(No. 28283.

The People of the State of Illinois, Defendant in Error, vs. James Braner, Plaintiff in Error.

Opinion filed January 17, 1945.

James Braner, pro se.

George F. Barrett, Attorney General, and Lyle R. WhEELER, State’s Attorney, of Havana, for the People.

Mr. Justice Wilson

delivered the opinion of the court:

May 21, 1937, the defendant, James Braner, was indicted in the circuit court of Mason county for the crime of robbery. He pleaded guilty, and was sentenced to imprisonment in the penitentiary for an indeterminate term of from one to twenty years. Defendant prosecutes this writ of error, appearing pro. se.

*191No bill of exceptions has been filed, and the assignments of error must be considered solely upon the common-law record. Charging a violation of his constitutional rights, defendant contends that the court erred in not appointing counsel to represent him. It is settled that no duty rests upon the trial court to provide legal assistance for an accused unless he states, upon oath, that he is unable to procure counsel. (People v. Corrie, 387 Ill. 587; People v. Corbett, 387 Ill. 41; People v. Childers, 386 Ill. 312.) Moreover, the right to be represented by an attorney is a right personal to a defendant which he may waive or claim, as he-himself elects. (People v. Corbett, 387 Ill. 41.) Here, defendant cannot complain of the failure to appoint counsel for him where, in the absence of a bill of exceptions, ° the common-law record discloses that he did not assert his right to have an attorney appointed to represent him.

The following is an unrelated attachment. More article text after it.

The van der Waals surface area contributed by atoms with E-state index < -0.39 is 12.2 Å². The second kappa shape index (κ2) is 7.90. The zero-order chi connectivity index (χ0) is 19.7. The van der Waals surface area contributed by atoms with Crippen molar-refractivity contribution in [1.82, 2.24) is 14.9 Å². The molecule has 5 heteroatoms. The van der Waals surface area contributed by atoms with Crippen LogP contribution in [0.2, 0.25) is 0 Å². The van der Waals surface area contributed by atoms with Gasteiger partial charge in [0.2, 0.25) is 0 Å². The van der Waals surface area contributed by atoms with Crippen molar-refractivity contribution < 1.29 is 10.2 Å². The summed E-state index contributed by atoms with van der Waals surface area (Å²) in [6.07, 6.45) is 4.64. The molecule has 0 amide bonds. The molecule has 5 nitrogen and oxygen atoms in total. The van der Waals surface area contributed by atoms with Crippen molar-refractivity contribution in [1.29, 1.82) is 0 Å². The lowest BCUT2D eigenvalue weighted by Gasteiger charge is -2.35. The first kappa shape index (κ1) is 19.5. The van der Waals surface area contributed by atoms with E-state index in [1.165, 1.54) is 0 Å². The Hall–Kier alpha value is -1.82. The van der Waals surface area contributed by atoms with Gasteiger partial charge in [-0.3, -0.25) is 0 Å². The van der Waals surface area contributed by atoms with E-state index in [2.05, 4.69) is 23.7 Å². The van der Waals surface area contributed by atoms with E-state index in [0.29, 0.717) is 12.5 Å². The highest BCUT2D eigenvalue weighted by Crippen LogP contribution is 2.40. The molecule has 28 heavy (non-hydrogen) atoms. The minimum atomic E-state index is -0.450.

Defendant next contends that his plea of guilty should not have been accepted in the absence of a jury waiver. His plea itself constituted a waiver of a trial by jury. People v. Corrie, 387 Ill. 587.

The third contention advanced by defendant is that the court did not hear evidence by way of mitigation, or otherwise. Section 4 of division XIII of the Criminal Code, as it existed in 1937 when defendant was sentenced, provided, “In all cases where the court possesses any discretion as to the extent of the punishment, it shall be the duty of the court to examine witnesses as to aggravation and mitigation of the offense.” (Ill. Rev. Stat. 1937, chap. 38, par. 732.) Under the statute in effect on August 6, 1937, the day defendant was sentenced, the crime of robbery was punishable by an indeterminate sentence in the penitentiary of from one to twenty years. (Ill. Rev. Stat. 1937, chap. 38, par. 501.) The court was not vested with discretion as to the extent of the punishment. Upon the plea of guilty, the applicable statute authorized the court *192to impose sentence for an indeterminate period, only. For the adequate reason that the trial judge lacked discretion or power in determining the extent of the punishment, there could have been no necessity to hear evidence either in mitigation or aggravation of the offense charged. (People v. Corrie, 387 Ill. 587; People v. Corbett, 387 Ill. 41; People v. Childers, 386 Ill. 312.) In short, the statutory provision invoked by defendant does not apply to the offense of robbery to which he pleaded guilty. "

The judgment of the circuit court is affirmed.

Judgment affirmed.